Different summer opera festivals tend to ring the changes imaginatively from each other in terms of repertoire, according to the resources at hand. With its delightful and intimate gardens, West Green has been able to make a worthwhile foray into smaller-scale one-Act stage-works, alongside the main couple of productions offered annually in its larger auditorium.
Complementing Rossini’s La Cenerentola this year is his earlier farsa L’Inganno Felice, premiered in 1812 before the composer’s twentieth-birthday, and one of a handful of such works he wrote for a theatre in Venice.
The ‘fortunate deception’ of the title is that Isabella, having been spirited away by the villainous Ormondo who was in love with her, is discovered some years later by her husband, Duke Bertrando, in the safekeeping of a local miner, Tarabotto, disguised as the latter’s niece, ‘Nisa’. Cue, then, the unlikely if happy reunion of Bertrando and Isabella.
Matthew Burns’s production employs an economy of means, using very few props, more or less contemporary costumes, and no set as such, which seems a pity as it rather downplays the central dramatic event of the recognition and revelation of ‘Nisa’ as Isabella. It is largely left to the singers to fill in the gaps for the audience’s imagination through their gestures and acting, and they commendably make more of the drama than the slight scenario particularly warrants, just as Rossini enlivened the libretto with some characterful and accomplished music.The uncredited English translation used here is evidently adapted, rather than literal, and its amusing rhymes complement the high spirits of the score.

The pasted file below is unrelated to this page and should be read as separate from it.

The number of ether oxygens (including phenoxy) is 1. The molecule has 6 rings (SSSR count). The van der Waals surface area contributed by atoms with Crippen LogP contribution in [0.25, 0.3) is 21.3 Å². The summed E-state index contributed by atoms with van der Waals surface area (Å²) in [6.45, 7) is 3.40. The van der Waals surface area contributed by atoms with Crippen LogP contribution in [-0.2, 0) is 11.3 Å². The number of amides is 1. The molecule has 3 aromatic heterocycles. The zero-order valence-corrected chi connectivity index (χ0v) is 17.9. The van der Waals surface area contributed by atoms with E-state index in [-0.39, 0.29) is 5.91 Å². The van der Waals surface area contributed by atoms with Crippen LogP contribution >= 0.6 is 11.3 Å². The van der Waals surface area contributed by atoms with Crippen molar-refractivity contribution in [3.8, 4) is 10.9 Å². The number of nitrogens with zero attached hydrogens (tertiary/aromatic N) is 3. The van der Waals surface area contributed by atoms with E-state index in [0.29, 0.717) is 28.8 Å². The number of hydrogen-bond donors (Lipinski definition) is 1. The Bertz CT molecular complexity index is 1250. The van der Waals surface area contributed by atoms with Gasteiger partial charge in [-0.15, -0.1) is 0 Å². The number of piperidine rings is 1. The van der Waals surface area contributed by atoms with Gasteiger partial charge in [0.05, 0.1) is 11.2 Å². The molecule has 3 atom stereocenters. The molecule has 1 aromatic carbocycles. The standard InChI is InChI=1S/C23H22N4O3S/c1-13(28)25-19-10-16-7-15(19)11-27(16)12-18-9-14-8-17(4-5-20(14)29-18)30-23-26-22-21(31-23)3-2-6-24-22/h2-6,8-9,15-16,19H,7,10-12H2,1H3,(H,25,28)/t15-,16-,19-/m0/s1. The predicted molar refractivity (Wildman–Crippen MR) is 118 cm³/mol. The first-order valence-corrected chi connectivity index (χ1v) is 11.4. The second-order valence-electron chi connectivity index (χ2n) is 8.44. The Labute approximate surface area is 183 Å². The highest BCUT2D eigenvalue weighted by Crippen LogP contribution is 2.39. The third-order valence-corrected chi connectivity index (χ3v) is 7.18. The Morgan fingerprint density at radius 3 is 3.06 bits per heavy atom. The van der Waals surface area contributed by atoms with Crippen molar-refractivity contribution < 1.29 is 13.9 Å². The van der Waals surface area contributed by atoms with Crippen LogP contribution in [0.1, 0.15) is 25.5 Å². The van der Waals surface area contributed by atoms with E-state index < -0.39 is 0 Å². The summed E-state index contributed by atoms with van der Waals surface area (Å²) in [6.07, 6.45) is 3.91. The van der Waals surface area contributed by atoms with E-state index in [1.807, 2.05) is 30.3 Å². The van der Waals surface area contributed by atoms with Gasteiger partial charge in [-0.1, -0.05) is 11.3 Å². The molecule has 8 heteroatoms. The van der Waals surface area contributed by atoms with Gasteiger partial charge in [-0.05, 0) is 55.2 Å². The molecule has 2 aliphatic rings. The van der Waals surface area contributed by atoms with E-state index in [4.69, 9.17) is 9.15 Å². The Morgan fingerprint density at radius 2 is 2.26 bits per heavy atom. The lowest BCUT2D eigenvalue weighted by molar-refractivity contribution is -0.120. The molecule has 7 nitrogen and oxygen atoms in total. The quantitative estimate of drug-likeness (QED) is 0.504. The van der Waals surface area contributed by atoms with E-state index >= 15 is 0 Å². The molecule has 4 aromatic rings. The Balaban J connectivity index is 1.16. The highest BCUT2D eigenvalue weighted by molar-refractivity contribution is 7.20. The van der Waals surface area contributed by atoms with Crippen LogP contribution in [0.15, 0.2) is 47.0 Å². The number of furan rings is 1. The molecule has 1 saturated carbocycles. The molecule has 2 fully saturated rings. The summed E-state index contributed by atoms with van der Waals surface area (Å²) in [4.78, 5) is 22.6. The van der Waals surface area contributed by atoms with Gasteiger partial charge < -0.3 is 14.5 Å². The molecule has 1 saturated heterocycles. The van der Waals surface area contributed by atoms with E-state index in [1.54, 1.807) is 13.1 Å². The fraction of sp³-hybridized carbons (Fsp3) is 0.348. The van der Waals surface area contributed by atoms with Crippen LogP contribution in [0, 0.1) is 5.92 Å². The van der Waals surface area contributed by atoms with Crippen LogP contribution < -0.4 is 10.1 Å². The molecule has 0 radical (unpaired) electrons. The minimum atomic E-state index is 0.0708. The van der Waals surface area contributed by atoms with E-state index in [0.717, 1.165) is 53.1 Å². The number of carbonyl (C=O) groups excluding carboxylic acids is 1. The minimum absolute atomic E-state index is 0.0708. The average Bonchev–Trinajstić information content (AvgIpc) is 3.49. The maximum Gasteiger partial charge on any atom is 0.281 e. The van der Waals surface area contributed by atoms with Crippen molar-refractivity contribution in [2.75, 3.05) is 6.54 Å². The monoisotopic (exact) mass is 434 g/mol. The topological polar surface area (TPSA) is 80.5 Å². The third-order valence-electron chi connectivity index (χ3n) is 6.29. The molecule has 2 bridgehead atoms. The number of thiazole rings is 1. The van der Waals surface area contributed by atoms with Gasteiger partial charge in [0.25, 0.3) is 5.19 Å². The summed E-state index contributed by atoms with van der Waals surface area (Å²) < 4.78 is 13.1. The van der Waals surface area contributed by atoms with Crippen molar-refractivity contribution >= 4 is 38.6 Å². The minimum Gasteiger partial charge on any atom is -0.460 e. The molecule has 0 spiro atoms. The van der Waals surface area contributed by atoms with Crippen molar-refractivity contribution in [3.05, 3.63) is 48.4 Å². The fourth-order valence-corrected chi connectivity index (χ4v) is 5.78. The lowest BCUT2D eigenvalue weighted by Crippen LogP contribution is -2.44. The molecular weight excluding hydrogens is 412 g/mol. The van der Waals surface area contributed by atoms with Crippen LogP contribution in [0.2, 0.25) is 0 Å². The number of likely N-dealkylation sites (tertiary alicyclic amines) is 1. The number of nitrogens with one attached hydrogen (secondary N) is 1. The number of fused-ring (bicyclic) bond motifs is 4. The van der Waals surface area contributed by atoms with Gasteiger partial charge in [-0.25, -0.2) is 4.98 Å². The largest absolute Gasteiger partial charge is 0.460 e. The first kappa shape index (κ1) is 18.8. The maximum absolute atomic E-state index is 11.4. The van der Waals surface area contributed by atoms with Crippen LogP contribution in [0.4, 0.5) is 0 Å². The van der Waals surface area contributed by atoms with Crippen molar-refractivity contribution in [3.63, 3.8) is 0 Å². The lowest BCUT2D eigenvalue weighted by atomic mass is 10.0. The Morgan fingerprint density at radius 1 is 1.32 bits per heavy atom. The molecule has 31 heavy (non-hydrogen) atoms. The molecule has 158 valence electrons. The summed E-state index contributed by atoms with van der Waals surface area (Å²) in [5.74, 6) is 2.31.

Elizabeth Karani projects the part of the wronged Isabella strongly, with some accomplished coloratura which demonstrates the full command of vocal technique Rossini was already demanding at so young an age. Thomas Humphreys offers a lithe and witty account of Tarabotto, and Adam Temple-Smith rises to the part of Duke Bertrando with an aristocratic coolness and control, even if he is a touch strained in a part that tends towards the lyrical rather than heroic. Although it is Ormondo’s actions which have led to the events of the drama, he is given a relatively small role, but Timothy Dickinson realises it with dark-toned depth, ably aided by Jab Capinski as his partner-in-crime, Batone.
Oliver Gooch keeps the musical action moving in a reduced arrangement, and with Orpheus Sinfonia builds a suitable head of steam in Rossini’s characteristically fizzy ensembles. Support from the continuo in the recitatives is dutiful, but could display more panache.